Article 23(1) EU Directive 2006/68/EC (of September 6, 2006) enables EU member States to implement new provisions on financial assistance. Each EU member State has an option whether to maintain the existing general ban on financial assistance or to introduce the new EU rules. Those member States accepting the new regime should adopt the new rules in the next few years.

Based on the new rules, there should no longer exist a general ban on financial assistance, but rather financial assistance may be allowed if certain conditions are met (such as transactions at "fair market conditions," shareholders’ approval is obtained, etc.).

Under the previously existing general ban on financial assistance, instead, a company could not provide "financial assistance" for the purchase of its own shares. In addition, in an acquisition financed also with debt, a target could have been recognized to provide financial assistance to purchaser even when after the merger of purchaser and target, the target’s assets became security of the loan of purchaser to fund the acquisition. This was the case, for example, in Italy)

The regulation on financial assistance is aimed at protecting the target’s shareholders’ creditors and third parties, so as to avoid that the interests of the shareholders, unsecured creditors of the target may be jeopardized.

The definition of "financial assistance" is rather vague and, in different EU member states, it has been interpreted broadly.

In certain cases, for example in Italy, LBO transactions have been challenged on the basis of being in breach of financial assistance restrictions. Although such cases have been few and far apart, they did at the time generate much press attention and, in turn, raised the concern of operators, in particular private equity investors, which typically favor investments effected through debt/equity leverage.

Financial Assistance and LBOs

Under the existing regulations on financial assistance in Italy, a company may not provide "financial assistance" for the purchase of its own shares and in addition, a company (the target) is recognized to provide financial assistance, if after the merger of purchaser and target, the target’s assets become security of the loan of purchaser to fund the acquisition.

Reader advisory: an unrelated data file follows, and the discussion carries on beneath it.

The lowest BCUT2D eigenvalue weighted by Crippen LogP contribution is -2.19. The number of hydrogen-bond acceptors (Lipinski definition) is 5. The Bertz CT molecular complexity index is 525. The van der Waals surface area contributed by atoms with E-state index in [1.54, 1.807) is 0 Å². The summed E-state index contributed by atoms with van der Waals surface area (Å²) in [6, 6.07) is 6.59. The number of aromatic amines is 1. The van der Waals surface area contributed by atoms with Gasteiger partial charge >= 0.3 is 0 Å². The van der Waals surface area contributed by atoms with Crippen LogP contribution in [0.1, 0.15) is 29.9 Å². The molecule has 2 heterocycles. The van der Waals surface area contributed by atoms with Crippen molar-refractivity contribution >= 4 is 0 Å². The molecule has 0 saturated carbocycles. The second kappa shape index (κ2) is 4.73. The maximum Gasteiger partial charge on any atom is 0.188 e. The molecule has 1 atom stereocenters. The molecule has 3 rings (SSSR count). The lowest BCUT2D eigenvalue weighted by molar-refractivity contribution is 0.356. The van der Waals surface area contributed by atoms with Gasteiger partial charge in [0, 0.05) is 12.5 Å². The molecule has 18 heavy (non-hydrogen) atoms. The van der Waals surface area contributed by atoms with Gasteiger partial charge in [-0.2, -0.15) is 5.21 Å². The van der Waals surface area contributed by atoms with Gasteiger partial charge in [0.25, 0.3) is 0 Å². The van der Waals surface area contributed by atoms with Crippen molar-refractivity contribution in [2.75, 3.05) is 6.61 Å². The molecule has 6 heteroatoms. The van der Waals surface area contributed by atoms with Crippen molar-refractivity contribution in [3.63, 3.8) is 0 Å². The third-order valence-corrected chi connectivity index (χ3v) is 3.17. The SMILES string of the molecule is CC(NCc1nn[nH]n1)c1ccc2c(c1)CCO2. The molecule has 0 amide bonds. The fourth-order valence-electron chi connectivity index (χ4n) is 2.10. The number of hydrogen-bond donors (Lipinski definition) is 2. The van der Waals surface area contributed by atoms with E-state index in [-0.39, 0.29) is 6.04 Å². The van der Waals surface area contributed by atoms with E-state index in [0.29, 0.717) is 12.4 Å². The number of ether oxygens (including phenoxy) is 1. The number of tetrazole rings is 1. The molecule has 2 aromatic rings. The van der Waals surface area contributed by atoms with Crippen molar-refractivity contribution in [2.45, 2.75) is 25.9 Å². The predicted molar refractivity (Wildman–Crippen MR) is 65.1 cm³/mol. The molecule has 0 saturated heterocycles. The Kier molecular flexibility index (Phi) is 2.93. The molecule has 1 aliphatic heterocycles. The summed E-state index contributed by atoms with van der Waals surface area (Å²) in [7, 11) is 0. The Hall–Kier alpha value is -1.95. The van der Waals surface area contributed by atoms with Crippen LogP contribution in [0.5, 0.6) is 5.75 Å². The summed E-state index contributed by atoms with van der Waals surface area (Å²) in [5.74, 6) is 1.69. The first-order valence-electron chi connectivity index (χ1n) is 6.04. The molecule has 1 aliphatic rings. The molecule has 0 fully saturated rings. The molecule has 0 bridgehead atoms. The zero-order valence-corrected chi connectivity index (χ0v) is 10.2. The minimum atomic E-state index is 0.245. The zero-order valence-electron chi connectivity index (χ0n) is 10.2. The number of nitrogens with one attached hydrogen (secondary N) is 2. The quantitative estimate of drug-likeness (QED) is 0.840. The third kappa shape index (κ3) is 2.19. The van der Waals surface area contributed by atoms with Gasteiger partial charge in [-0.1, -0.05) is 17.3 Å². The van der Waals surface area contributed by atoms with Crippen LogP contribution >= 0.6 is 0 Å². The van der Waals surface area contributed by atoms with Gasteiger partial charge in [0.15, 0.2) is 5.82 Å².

A new set of corporate rules is effective in Italy since January 1, 2004 and these rules include new rules on merger LBOs. These rules apply to transactions where purchaser has financed the acquisition of target also through debt and no specific guarantees on the assets of target are available. This is a significant improvement since these new Italian rules should be deemed to offer new clear guidance on how to structure and document LBO transactions. Purchasers and targets may try to reduce the risks of an LBO transaction being challenged by complying with the new requirements of the Italian law.

Disclosure Requirements and Simplified Procedure

Under the new Italian rules, in case of merger LBOs certain requirements must be satisfied:

  1. The Boards of Directors of both purchaser and target must indicate on merger documents: (i) Information regarding the funding; (ii) Sources of the funding; and (iii) reasons and objectives of the transaction;
  2. An independent expert must verify the reasonableness of the information on the financial resources;
  3. if either purchaser or target is required by law to appoint auditors to certify their financial statements, then a report by the auditors is mandatory.
And Non-Merger LBOs?

As we said above, the new rules apply only to certain types of merger LBOs. The new rules do not specify how other LBOs (with or without a merger) should be treated. Probably Courts will have a role in the future on this issue and we should look carefully to these developments. Courts might also extend the existing rules to other types of LBOs.

In the meanwhile, the new rules might be followed as guidance for LBOs which do not fall strictly into the regulation of merger LBOs described above so to take advantage of the new favorable approach towards merger LBOs.

In this case the parties can show their "good faith" and reduce the chances of the transaction being successfully challenged.

The content of this article is intended to provide a general guide to the subject matter. Specialist advice should be sought about your specific circumstances.